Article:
About Gender-Based Violence
Experiencing violence can have devastating health and social impacts on the lives of individuals, families, communities and Canadian society as a whole.
Gender-based violence (GBV) involves the use and abuse of power and control over another personFootnote 1 and is perpetrated against someone based on their gender identity, gender expression or perceived gender. Violence against women and girls is one form of gender-based violence. It also has a disproportionate impact on LGBTQ2 (lesbian, gay, bisexual, transgender, queer, questioning, intersex and two-spirit) and gender-non conforming people.
Gender-based violence includes any act of violence or abuse that can result in physical, sexual or psychological harm or suffering. Examples of forms of violence and abuse include:
- physical violence;
- sexual violence (including child sexual abuse, sexual harassment and sexual exploitation);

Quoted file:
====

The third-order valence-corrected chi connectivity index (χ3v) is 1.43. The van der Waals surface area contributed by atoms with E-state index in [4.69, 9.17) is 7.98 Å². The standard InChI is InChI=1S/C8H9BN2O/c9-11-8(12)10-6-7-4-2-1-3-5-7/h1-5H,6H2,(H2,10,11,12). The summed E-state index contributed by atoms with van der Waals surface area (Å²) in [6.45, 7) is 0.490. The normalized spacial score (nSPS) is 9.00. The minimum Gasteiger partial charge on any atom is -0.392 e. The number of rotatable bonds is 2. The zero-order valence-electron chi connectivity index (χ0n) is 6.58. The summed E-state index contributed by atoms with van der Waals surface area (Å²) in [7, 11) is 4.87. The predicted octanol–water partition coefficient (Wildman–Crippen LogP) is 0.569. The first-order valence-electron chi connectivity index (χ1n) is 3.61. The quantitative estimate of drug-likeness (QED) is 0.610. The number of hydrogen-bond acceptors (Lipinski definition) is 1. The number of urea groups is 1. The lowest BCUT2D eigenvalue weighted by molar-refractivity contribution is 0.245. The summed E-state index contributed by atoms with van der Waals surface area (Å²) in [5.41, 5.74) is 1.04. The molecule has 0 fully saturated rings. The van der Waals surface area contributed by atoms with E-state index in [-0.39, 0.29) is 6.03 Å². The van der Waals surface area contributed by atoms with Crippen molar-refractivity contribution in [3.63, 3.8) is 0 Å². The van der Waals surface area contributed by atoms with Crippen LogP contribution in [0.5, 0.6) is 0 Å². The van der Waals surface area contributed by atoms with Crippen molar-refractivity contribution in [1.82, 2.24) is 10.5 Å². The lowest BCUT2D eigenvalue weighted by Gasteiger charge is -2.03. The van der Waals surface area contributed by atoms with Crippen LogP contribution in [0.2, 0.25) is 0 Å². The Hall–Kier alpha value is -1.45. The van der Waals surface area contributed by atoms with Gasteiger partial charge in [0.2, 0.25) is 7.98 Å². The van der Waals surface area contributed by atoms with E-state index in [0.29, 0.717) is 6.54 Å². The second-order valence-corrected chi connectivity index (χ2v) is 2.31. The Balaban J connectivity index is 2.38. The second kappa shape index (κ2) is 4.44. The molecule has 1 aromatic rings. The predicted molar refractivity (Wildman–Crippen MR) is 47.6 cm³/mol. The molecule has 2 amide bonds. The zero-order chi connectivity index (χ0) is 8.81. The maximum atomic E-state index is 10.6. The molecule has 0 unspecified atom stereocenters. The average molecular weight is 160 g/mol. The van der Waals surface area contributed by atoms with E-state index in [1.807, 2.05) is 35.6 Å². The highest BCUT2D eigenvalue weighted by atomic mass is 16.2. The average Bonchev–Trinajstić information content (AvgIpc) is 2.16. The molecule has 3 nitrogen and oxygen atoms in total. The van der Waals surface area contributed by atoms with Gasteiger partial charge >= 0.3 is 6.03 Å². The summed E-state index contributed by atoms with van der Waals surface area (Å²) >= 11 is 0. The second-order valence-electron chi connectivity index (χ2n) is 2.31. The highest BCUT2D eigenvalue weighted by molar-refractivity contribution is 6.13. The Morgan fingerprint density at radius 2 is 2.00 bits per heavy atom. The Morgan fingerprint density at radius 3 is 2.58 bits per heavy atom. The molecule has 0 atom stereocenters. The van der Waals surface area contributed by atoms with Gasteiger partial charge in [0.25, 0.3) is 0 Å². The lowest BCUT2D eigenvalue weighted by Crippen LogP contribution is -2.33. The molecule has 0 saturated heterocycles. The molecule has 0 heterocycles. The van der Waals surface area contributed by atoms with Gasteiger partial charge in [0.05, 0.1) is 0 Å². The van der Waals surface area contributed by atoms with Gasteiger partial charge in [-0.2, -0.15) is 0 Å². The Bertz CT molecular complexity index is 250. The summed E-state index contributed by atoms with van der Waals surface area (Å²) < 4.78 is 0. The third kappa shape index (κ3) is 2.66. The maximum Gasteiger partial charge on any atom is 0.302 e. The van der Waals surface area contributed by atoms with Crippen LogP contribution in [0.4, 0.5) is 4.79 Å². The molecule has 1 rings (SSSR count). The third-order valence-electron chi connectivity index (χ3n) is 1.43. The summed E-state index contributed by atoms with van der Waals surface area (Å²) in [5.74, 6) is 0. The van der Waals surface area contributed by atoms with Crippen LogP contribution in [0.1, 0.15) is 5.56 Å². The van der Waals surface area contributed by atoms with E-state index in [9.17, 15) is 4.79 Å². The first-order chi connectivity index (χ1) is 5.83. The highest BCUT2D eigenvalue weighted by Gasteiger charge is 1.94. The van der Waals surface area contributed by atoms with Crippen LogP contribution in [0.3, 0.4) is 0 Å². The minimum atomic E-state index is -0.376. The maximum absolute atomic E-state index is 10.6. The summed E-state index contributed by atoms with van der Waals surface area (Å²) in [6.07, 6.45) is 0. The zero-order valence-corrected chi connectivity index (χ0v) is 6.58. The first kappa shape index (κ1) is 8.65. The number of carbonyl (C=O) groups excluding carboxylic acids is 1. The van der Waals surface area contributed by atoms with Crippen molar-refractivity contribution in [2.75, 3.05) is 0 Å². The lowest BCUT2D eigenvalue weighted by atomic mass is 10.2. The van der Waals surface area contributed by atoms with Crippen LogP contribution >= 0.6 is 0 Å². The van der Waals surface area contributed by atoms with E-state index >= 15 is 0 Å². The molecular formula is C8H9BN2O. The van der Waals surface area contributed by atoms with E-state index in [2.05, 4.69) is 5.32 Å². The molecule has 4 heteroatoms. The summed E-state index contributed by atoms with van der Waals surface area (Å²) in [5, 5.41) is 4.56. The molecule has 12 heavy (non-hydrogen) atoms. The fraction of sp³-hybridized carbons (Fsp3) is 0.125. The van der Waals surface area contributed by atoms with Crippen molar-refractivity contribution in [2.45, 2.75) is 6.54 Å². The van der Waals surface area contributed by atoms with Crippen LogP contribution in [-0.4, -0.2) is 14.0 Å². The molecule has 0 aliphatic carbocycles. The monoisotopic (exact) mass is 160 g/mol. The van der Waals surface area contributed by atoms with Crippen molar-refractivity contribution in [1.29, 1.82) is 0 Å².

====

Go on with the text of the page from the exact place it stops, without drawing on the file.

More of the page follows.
- emotional and psychological violence (including threats and intimidation);
- online violence/technology-facilitated violence;
- financial abuse; and
- structural/systemic violence.
Some populations are more likely to experience violence and may face unique barriers and challenges that put them at particular risk. For example:
- women are at a 20% higher risk of violent victimization than men when all other risk factors are taken into accountFootnote 2;
- young women, aged 15-34 years, are at highest risk of experiencing violenceFootnote 3;
- Indigenous women (10%) were more than three times as likely to report being a victim of spousal violence as non- Indigenous women (3%)Footnote 4. Indigenous identity is a key risk factor for victimization among women, even when controlling for the presence of other risk factors.Footnote 5;
- women living with physical and cognitive impairments experience violence two to three times more often than women living without impairmentsFootnote 6;
- people self-identifying as homosexual or bisexual are three times more likely than heterosexuals to be victims of violenceFootnote 7;
- 59% of senior victims of family violence were senior women, with a rate 24% higher than that of senior menFootnote 8; and
- women living in the territories are victimized at a rate eight times higher than those living in the provinces. Women living in the territories have a risk of violent victimization about 45% higher than men’s (when controlling for other risk factors).Footnote 9 Remote and isolated communities face particular challenges related to access and availability of support.Footnote 10
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